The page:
"With the acquisition of GitHub and other things the company is done they've really changed their tune in the past 15 years. They also hired as an in-house attorney a former staff attorney of the Software Freedom Law Center (SFLC). It may be like the Korean War that doesn't have a formal end date, but I think now Microsoft and open-source software are on the same page and working together."
Prominent open-source attorney and Columbia University law professor, Eben Moglen, also sees this as a move towards patent peace. Moglen remarked:
"Microsoft's decision signals the transition from the period of patent war to the making of industry-wide patent peace for free and open-source (FOSS) software. Microsoft's participation in the OIN licensing structure will be the tent pole for the extension of OIN's big tent across the world of IT. For SFLC and other parties whose job it is to secure the interests of individual FOSS programmers and their non-profit projects, this is also the moment of opportunity to ensure their safety and respect for their mode of development across the entire industry, including by companies who continue to engage in patenting their own R&D."
Why is Microsoft doing this when it makes money from patents?
Scott Guthrie, Microsoft's executive vice president of the cloud and enterprise group, described the decision as a "fundamental philosophical change" -- resulting from an understanding that open-source is inherently more valuable to Microsoft than patent profits.
John Ferrell, chair at the Silicon Valley technology law firm Carr & Ferrell, thinks there may be a more pragmatic reason behind Microsoft's move:
"Microsoft's gesture to donate 60,000 patents to the OIN is indeed a philosophical change for this giant, but the change likely is rooted in the realization that the Company is much better suited to fight in the marketplace rather than to fight in the courtroom. Virtually every patent-owning company that gets into a patent battle with Microsoft is fighting from a position of asymmetrical advantage. Where damages are based on a percent of sales, Microsoft almost always has more to lose. Especially companies that leverage open-source software, these companies tend to be small and patent infringement for Microsoft is difficult and expensive to police."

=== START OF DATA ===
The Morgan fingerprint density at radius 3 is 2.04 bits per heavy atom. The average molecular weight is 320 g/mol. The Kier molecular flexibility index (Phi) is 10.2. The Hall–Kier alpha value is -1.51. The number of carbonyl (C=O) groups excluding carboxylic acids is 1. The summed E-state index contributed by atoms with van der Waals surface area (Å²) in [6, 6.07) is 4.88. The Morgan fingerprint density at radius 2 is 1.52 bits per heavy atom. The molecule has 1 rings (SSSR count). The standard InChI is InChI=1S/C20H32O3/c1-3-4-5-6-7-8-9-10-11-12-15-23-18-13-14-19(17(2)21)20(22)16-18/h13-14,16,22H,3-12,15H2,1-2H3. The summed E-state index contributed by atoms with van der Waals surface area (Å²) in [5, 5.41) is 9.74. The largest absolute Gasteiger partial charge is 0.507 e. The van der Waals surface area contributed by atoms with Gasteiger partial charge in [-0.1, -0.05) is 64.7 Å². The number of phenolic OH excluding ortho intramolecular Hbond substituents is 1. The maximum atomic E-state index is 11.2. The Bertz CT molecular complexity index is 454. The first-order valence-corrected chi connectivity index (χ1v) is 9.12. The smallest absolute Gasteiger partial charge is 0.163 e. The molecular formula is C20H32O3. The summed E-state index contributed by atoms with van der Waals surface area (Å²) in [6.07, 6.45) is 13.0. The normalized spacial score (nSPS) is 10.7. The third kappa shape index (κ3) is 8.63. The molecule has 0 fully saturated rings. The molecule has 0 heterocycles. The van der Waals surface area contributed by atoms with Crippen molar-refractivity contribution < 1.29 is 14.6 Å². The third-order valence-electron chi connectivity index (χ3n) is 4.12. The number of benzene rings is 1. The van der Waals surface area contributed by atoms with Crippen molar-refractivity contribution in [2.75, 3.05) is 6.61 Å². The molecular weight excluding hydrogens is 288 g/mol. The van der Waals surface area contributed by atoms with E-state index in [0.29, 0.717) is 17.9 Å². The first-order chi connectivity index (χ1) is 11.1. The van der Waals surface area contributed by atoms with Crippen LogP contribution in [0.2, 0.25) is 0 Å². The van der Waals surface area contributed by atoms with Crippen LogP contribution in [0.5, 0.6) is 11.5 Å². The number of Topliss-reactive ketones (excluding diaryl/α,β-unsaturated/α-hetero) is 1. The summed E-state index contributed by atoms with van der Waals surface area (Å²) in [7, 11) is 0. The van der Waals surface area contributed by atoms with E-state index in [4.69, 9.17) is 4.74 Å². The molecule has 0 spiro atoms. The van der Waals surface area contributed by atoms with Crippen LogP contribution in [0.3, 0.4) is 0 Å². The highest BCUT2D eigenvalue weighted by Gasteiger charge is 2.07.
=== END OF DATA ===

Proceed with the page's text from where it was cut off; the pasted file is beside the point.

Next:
Ferrell, the litigator, continued:
"From a defensive standpoint, small companies with one or two patents arguably infringed by Microsoft are especially annoying and potentially damaging to this goliath. Microsoft is a huge target and is constantly barraged with patent lawsuits by small and large companies trying to gain a foothold or monetize their development efforts at the expense of Microsoft's deep pockets."
An additional reason for Microsoft's change of heart, according to Rafael Laguna, CEO of Open-Xchange, an open-source network services company, is: